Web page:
The International Energy Agency has called on China and India to reduce coal power generation and put their climate pledges into action, describing both countries as “holding the key to future coal demand”.
The world’s two largest coal producers – with economies that account for nearly three billion people combined – are currently responsible for two-thirds of coal demand: the dirtiest form of energy.
Both countries were heavily criticised last month for watering down coal pledges at the COP26 climate summit, altering the phrasing of agreed plans to cut coal consumption from “phase out” to “phase down” over the next two decades.
The energy agency argues there is a disconnect between the commitments made by both countries, and their continued reliance on coal energy.
Keisuke Sadamori, director of energy markets and security, said: “The pledges to reach net zero emissions made by many countries, including China and India, should have very strong implications for coal – but these are not yet visible in our near-term forecast, reflecting the major gap between ambitions and action.”
Sadamori’s urgent criticism accompanied the IEA’s latest annual coal report, which gloomily revealed that coal power generation has soared to worldwide record levels this year.
After falling over the past two calendar years amid a global push towards renewables and the volatility of the pandemic, global power generation from coal is expected to jump by nine per cent in 2021 to a new peak of 10,350 terawatt-hours.
The rebound is being driven by this year’s rapid economic recovery in developed G20 nations, which has pushed up electricity demand much faster than low-carbon supplies can keep up with.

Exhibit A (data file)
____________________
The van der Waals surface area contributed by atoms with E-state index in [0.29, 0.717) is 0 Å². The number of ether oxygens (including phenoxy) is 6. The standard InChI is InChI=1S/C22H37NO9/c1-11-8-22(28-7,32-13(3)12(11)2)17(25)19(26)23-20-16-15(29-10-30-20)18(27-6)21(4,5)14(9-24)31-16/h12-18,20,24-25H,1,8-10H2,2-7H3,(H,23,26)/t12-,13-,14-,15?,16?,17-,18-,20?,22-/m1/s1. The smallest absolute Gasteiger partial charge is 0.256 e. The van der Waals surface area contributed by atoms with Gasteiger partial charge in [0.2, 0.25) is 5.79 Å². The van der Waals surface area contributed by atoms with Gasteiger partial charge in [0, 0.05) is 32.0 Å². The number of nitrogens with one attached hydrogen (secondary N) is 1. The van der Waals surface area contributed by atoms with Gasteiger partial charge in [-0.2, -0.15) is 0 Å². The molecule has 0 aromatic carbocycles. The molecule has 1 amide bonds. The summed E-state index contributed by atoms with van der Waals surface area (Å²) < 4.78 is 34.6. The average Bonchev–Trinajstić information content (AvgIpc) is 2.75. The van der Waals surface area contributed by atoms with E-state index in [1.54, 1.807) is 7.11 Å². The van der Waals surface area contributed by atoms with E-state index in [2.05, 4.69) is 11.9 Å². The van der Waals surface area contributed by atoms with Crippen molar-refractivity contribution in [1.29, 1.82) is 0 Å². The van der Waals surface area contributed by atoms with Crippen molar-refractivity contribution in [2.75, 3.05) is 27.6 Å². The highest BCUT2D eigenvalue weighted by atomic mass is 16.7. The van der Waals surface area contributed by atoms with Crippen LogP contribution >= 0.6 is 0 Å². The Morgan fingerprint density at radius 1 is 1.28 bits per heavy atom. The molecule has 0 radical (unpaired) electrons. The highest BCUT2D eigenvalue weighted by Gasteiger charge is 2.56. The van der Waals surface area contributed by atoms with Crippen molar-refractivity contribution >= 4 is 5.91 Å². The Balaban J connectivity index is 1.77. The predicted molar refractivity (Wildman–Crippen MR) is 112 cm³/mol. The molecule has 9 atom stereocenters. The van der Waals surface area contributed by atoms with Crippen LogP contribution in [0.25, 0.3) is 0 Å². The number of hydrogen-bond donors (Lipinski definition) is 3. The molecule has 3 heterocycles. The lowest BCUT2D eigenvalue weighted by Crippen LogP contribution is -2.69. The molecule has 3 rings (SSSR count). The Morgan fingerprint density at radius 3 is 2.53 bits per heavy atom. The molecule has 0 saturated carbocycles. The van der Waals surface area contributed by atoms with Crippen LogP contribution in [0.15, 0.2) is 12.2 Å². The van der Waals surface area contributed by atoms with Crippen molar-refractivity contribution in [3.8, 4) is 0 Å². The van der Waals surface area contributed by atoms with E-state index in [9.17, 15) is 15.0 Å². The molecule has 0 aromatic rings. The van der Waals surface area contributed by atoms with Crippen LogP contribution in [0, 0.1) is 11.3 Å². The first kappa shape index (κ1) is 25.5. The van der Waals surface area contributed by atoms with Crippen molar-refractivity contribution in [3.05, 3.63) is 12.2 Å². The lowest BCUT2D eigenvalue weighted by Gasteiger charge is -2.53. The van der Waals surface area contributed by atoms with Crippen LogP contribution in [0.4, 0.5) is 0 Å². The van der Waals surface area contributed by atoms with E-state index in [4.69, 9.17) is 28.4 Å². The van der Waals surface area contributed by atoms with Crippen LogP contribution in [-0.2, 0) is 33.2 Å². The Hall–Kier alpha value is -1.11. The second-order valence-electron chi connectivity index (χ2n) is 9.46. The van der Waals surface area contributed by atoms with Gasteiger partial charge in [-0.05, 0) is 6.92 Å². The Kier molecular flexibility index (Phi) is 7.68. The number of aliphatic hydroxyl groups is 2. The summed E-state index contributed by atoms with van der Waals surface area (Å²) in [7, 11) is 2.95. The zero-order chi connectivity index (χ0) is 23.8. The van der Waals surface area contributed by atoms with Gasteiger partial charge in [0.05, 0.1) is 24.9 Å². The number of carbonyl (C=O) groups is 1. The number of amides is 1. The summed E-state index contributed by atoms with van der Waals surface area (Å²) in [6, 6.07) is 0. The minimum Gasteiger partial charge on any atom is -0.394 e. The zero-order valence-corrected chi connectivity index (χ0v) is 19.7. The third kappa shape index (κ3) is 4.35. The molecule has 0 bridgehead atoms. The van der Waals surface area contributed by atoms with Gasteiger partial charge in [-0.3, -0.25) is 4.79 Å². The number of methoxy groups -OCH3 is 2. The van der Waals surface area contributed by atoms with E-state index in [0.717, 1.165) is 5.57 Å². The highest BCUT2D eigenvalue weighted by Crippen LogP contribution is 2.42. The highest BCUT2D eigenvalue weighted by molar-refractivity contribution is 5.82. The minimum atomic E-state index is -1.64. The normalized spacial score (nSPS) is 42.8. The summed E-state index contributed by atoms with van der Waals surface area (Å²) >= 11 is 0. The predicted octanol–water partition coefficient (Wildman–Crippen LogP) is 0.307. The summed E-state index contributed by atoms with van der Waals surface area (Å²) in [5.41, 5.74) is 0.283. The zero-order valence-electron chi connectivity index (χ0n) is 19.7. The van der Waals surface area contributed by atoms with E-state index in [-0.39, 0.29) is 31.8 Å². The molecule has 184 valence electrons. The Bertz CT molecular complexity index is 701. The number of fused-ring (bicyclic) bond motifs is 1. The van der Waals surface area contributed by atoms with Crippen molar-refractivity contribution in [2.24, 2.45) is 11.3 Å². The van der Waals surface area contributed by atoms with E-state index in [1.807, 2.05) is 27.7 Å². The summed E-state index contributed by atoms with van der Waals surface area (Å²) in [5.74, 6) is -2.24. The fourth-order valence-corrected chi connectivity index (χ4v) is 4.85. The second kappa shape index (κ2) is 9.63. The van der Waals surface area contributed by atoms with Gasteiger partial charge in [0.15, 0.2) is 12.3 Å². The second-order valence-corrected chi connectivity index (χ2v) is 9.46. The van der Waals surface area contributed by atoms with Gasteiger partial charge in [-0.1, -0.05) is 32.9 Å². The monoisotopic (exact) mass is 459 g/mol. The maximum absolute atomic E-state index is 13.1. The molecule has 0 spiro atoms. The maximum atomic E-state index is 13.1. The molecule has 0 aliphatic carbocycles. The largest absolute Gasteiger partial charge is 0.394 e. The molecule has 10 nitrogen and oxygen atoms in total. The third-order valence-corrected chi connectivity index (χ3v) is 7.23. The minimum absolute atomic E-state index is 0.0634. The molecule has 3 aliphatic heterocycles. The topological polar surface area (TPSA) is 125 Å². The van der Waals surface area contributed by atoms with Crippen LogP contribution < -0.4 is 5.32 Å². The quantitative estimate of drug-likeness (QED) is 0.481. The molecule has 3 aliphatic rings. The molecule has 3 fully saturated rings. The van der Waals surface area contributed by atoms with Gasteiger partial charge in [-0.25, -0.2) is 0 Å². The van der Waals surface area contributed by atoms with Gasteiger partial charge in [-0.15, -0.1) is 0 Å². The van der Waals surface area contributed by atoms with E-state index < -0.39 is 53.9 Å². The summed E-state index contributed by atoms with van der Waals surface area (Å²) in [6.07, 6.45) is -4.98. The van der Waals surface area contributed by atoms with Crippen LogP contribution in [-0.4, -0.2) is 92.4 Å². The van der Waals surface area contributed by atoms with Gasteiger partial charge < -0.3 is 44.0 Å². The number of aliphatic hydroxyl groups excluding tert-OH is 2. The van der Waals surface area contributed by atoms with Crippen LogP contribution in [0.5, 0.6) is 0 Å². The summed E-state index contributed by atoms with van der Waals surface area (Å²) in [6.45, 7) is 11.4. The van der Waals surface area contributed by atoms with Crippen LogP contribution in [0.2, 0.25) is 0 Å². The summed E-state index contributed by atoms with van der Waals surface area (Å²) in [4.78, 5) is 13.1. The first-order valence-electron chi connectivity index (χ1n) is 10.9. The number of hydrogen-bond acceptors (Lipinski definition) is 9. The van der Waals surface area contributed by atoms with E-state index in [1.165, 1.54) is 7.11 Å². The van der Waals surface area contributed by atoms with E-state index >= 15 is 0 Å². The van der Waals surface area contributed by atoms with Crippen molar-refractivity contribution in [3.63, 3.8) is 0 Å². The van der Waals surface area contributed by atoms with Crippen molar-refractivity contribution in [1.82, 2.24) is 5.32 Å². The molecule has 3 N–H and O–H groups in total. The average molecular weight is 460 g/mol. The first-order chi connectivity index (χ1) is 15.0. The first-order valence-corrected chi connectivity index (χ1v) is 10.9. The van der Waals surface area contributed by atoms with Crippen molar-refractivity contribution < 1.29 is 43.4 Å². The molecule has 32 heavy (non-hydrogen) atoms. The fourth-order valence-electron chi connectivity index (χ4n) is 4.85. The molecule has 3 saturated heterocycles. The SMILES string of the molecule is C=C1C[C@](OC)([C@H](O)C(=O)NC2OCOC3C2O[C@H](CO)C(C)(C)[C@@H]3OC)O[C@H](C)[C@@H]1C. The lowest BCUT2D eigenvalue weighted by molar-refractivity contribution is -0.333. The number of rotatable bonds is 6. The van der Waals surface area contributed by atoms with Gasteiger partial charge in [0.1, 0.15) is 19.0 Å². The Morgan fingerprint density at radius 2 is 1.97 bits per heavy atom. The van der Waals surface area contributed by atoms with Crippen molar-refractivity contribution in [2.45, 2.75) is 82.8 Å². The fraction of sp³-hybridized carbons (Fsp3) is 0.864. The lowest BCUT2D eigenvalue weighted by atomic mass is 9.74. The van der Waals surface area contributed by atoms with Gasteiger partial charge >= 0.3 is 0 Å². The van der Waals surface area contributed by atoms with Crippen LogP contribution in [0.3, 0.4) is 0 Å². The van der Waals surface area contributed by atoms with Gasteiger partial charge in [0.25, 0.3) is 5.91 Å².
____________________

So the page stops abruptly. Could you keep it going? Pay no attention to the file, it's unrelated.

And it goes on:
Steep hikes in natural gas prices have also increased demand for coal power by making it more cost-competitive.
Overall coal demand worldwide, including uses beyond power generation such as cement and steel production, is also forecast to grow by six per cent in 2021.
That increase will not take it above the record levels it reached in 2013 and 2014, but weather patterns and economic growth could boost coal demand to new peaks as soon as 2022 and remain at that level for the following two years.
The IEA is once again pushing for government interventions, to limit global temperature rises to 1.5 degrees or less this century.
Executive director Fatih Birol said: “Coal is the single largest source of global carbon emissions, and this year’s historically high level of coal power generation is a worrying sign of how far off track the world is in its efforts to put emissions into decline towards net zero.”
More than half of global coal-fired electricity generation takes place in China, where coal power is expected to grow by nine per cent in 2021 despite a deceleration at the end of the year.
In India, it is forecast to grow by 12 per cent.
This would set new all-time highs in both countries, even as they begin to ramp up solar and wind production.
While coal power generation is set to increase by almost 20 per cent this year in the United States and the European Union, this would not be enough to take it above 2019 levels.
Coal use in those two markets is still expected to decline next year amid slow electricity demand growth and rapid expansion of renewable power.
China and India have so far committed to reaching net zero carbon emissions by 2060 and 2070 respectively.